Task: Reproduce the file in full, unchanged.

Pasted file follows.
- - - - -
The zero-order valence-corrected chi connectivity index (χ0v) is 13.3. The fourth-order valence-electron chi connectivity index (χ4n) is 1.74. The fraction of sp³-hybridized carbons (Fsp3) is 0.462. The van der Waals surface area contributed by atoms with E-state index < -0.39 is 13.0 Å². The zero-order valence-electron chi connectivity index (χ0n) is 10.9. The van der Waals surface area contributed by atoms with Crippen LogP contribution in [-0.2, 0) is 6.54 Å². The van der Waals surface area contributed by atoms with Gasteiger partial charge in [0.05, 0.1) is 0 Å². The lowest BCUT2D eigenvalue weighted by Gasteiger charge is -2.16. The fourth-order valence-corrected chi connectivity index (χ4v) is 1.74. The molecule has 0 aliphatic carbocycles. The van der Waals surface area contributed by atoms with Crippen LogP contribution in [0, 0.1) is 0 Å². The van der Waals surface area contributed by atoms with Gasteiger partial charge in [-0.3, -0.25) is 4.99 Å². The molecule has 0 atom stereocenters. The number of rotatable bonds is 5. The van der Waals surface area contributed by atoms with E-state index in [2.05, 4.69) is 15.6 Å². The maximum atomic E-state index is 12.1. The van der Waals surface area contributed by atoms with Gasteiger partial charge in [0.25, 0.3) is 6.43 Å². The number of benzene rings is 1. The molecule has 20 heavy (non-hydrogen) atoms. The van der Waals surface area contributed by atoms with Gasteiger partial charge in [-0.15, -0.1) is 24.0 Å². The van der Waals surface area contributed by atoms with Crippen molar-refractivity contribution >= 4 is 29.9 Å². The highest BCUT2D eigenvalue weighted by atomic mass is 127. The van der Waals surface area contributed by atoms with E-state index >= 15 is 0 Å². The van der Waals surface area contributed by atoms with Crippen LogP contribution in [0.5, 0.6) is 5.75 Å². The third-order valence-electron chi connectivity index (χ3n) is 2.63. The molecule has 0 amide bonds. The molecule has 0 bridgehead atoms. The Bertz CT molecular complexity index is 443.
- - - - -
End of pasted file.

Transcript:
The zero-order valence-corrected chi connectivity index (χ0v) is 13.3. The fourth-order valence-electron chi connectivity index (χ4n) is 1.74. The fraction of sp³-hybridized carbons (Fsp3) is 0.462. The van der Waals surface area contributed by atoms with E-state index < -0.39 is 13.0 Å². The zero-order valence-electron chi connectivity index (χ0n) is 10.9. The van der Waals surface area contributed by atoms with Crippen LogP contribution in [-0.2, 0) is 6.54 Å². The van der Waals surface area contributed by atoms with Gasteiger partial charge in [0.05, 0.1) is 0 Å². The lowest BCUT2D eigenvalue weighted by Gasteiger charge is -2.16. The fourth-order valence-corrected chi connectivity index (χ4v) is 1.74. The molecule has 0 aliphatic carbocycles. The van der Waals surface area contributed by atoms with Crippen LogP contribution in [0, 0.1) is 0 Å². The van der Waals surface area contributed by atoms with Gasteiger partial charge in [-0.3, -0.25) is 4.99 Å². The molecule has 0 atom stereocenters. The number of rotatable bonds is 5. The van der Waals surface area contributed by atoms with E-state index in [2.05, 4.69) is 15.6 Å². The maximum atomic E-state index is 12.1. The van der Waals surface area contributed by atoms with Gasteiger partial charge in [0.25, 0.3) is 6.43 Å². The number of benzene rings is 1. The molecule has 20 heavy (non-hydrogen) atoms. The van der Waals surface area contributed by atoms with Gasteiger partial charge in [-0.15, -0.1) is 24.0 Å². The van der Waals surface area contributed by atoms with Crippen molar-refractivity contribution >= 4 is 29.9 Å². The highest BCUT2D eigenvalue weighted by atomic mass is 127. The van der Waals surface area contributed by atoms with E-state index >= 15 is 0 Å². The van der Waals surface area contributed by atoms with Crippen LogP contribution in [0.5, 0.6) is 5.75 Å². The third-order valence-electron chi connectivity index (χ3n) is 2.63. The molecule has 0 amide bonds. The molecule has 0 bridgehead atoms. The Bertz CT molecular complexity index is 443.